Much has been written about the Federal Reserve, and much will be in the future. Was it an innovation to stabilize the financial system? A way for bankers to “skim off the top” every time the US government adds more money into the economy? Both? Maybe even more?
I know that I too will write much more about the Fed as I continue this series of posts, but for now, I wish to talk about why a central bank was deemed appropriate, and how it came to be born.
This post is part of a larger series and sub-series.
Here is a link to the series: The history of banks and banking regulation
and to the sub-series: United States Banking and Bank Regulation History
As stated earlier in this series of posts, bank regulation in the United States was never thought out in advance. It grew like a fungus, one problem, one solution, one new problem, one new solution, etc, at a time.
So, what problem occurred that made the creation of a central bank seem like an appropriate solution?
In a nutshell: bank panics.
Payment processing and clearing between banks was done by private banks, some of which were for-profit, some of which were non-profit, and they acted as lenders of last resort within limited geographies. Because they were “just” privately owned banks, there were limits to how much money they could inject into the economy when the demand for cash was high, as happened when people thought their bank might fail and their money might disappear as a result.
What we call a bank run, is a bunch of people rushing to the bank and saying “give me my money”. When this happens at a large scale, demand for money can exceed the supply of available money, and when that happens banking systems and economies collapse.
There were bank panics in 1873, 1884, 1890, and 1893.
Additionally, the federal government figured out it was a really big fish in the pond of our banking system and that their banking activities rippled through the system, because of the volume of dollars involved. This allowed the government to inject money into the economy by buying bonds, and by 1887 this practice was well established.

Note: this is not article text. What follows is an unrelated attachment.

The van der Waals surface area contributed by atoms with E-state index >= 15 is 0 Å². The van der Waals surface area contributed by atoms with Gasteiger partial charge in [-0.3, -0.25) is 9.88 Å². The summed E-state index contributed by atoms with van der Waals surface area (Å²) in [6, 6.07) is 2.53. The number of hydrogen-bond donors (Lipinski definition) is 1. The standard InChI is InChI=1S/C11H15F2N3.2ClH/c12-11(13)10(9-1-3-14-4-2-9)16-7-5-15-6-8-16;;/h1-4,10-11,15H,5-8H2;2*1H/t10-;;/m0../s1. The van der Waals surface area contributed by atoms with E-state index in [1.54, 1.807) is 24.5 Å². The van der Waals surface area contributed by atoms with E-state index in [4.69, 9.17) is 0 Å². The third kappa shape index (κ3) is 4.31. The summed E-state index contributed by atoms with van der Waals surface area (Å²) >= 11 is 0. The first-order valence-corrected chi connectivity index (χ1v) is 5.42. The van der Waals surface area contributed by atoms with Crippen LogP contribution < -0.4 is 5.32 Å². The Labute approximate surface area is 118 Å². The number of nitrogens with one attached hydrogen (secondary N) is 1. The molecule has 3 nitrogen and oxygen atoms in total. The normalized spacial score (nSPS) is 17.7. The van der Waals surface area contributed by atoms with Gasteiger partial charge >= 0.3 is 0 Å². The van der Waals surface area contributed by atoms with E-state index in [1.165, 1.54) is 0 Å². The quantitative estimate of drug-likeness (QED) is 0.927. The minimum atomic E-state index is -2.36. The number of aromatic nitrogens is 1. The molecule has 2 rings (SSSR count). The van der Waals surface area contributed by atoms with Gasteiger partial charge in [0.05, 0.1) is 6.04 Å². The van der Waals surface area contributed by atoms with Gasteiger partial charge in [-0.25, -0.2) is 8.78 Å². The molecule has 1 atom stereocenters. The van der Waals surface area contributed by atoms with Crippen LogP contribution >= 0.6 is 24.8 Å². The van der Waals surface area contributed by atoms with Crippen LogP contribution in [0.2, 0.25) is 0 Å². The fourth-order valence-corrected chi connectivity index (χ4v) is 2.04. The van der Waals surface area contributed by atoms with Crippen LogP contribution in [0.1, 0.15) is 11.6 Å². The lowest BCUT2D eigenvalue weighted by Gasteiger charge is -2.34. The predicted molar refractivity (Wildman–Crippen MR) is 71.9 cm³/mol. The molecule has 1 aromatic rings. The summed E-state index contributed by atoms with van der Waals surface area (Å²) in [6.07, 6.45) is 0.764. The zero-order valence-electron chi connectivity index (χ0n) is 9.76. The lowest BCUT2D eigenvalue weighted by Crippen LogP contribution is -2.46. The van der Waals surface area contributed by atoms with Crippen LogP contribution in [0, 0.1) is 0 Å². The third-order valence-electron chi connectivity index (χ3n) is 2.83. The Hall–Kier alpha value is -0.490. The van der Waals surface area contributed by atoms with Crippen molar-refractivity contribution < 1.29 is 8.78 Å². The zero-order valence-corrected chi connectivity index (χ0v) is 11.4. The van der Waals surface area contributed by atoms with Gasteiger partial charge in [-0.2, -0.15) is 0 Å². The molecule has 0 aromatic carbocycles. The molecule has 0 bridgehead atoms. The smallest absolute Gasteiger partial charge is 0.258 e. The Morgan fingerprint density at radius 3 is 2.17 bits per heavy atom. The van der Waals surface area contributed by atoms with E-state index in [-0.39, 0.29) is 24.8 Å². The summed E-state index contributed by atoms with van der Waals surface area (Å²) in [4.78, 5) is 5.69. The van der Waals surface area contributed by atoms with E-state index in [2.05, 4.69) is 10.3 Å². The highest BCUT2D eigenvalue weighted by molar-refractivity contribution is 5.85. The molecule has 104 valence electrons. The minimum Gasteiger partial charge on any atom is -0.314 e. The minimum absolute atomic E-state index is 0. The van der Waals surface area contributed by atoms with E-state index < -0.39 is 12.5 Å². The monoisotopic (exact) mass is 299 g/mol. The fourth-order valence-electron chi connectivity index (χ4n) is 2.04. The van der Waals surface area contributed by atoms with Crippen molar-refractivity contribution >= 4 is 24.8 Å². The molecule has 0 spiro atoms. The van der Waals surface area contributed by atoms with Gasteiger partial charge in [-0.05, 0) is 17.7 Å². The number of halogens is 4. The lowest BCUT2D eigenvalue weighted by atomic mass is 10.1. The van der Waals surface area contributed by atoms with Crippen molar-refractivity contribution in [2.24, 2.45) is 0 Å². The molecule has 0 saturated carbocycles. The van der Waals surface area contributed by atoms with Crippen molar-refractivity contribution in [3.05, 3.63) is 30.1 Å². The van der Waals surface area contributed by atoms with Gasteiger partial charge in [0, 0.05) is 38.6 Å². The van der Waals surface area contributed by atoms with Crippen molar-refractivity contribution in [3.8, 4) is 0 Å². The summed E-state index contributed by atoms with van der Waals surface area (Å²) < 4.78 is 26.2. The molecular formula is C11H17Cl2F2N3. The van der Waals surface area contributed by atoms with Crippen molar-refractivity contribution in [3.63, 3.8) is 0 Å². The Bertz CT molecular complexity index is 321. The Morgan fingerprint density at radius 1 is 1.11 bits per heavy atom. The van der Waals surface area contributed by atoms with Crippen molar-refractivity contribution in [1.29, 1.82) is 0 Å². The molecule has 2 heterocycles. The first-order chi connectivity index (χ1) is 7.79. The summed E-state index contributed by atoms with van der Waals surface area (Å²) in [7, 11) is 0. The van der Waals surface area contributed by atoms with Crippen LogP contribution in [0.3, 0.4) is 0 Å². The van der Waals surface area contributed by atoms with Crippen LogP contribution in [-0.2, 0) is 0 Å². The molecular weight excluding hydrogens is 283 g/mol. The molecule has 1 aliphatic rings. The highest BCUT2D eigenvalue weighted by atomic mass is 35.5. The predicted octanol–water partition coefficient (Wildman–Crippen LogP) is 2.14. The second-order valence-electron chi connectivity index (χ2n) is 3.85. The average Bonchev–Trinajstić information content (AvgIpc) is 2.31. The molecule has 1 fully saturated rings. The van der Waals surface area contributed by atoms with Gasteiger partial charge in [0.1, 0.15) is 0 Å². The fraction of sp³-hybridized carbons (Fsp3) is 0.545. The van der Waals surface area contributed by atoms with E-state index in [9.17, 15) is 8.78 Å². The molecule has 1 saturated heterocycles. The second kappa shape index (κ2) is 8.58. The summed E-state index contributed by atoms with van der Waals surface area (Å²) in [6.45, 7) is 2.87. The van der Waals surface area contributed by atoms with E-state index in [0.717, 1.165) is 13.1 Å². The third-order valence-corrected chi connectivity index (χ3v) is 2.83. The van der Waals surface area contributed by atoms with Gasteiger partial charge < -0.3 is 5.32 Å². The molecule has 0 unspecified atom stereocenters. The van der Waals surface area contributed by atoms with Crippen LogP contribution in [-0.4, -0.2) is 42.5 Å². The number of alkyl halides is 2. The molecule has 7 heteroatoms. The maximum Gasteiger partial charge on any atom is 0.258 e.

In 1899, the Secretary of the Treasury started using national but privately owned banks to stabilize money markets.
However, then as now, some people looking to make money in finance saw bank regulations as restrictive so they formed trust companies that provided banking-like services without actually being banks and therefore were not subject to commercial banking regulations.
When the Knickerbocker Trust Company (the third-largest trust company in New York with more than $60 million in deposits) failed in October of 1907, one of the largest bank panics in US history started.
The US government quickly realized they didn’t have enough cash to deal with the crisis.
And a single individual, a banker named John Pierpont Morgan emerged as the saviour of the nation’s financial system when he personally provided tens of millions of dollars in the form of loans and deposits to several New York banks and trusts.
The suddenness and extent of the economic collapse left the country stunned and shaken.
Congress created a commission (the Monetary Commission) to study what caused the panic of 1907 and to recommend measures to prevent something similar from occurring in the future. This commission was chaired by Senator Nelson W Aldrich.
The investigation lasted four years in total.
The main conclusion is the panic was caused by speculative investment bubbles caused by a loose monetary policy. Large sums of money were borrowed to buy assets, and when there was a fall in asset values such they could not be sold to allow the loans payments to be met, the inability to meet loan payment obligations quickly rippled through the financial system.
The recommended solution was to set up a central bank, which would be the ultimate clearinghouse for payments AND the ultimate lender of last resort.
This central bank was set up via the Federal Reserve Act of 1913.